“You’ve still got your traditional posh people, who haven’t come into shooting sports via the clay pigeon shooting route, and you’ve still got an international collector’s market, which is buoyant,” says Gavin. “The true collector’s niches in the market are now doing quite well, and probably always will do, so generally speaking you’re always going to make a safe investment with any of the ‘best’ British guns – Purdey, Boss and Holland & Holland are the obvious three.
“If we’re talking of a general brand that’s seen an upswing, then Rigby has seen a massive surge, with vintage Rigby’s jumping in value enormously. A typical .275 Rigby rifle, built in the 1920s, that sold for £1,500-£1,800, now will make around £3,000-£4,000. Good, heavy calibre big game rifles, .416s or .375s, instead of fetching around £2,500, are now making £5,000-£6,000. I think this is because they are now owned by German company, Blaser (blaser.de/en), who spend a massive amount on advertising every year, so they are seriously back in the spotlight.”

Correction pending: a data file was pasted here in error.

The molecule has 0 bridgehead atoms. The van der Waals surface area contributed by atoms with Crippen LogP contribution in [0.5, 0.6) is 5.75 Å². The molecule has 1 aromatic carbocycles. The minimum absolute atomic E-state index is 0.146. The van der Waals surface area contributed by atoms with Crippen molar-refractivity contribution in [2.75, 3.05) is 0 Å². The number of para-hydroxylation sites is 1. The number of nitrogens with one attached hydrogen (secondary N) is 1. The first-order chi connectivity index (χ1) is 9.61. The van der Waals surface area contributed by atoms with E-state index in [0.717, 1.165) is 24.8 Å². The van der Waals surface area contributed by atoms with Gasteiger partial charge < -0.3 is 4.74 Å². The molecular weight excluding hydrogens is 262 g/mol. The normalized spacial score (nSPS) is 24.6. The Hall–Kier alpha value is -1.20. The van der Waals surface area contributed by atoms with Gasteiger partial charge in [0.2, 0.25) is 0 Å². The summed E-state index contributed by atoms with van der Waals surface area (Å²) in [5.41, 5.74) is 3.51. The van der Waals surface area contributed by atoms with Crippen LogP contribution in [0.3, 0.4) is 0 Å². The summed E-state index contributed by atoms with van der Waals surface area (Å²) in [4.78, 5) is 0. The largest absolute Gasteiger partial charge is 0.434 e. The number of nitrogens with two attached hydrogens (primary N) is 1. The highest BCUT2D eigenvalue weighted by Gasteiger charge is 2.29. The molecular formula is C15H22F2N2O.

Often in most industries ‘revived’ brands will see a big jump in the values of their old work – in this case the spark of interest in people owning new rifles also sparks an interest in people owning vintage ones from the same manufacturers. So, what’s the ROI like on firearms these days?
“I think if you’d put together a nice collection of Rigby rifles about 10 years ago and put it to the market today, then I think you’d be doing very nicely, the value would have probably doubled,” says Gavin. “However, if you had the same in Purdey’s, then you’d probably just be getting your money back. I also think what we are seeing is that the market for tired old boxlocks and other tired old guns is never going to bounce back. I think that market is dead because the cost of repair and restoration of these old guns is far too high. It costs the same to maintain a 100-year-old £500 boxlock shotgun as it does a new £50,000 best English sidelock. But, saying that, although the market in general has been depressed it’s actually picked up over the last year and stabilised. I don’t think prices will be going any lower for anything.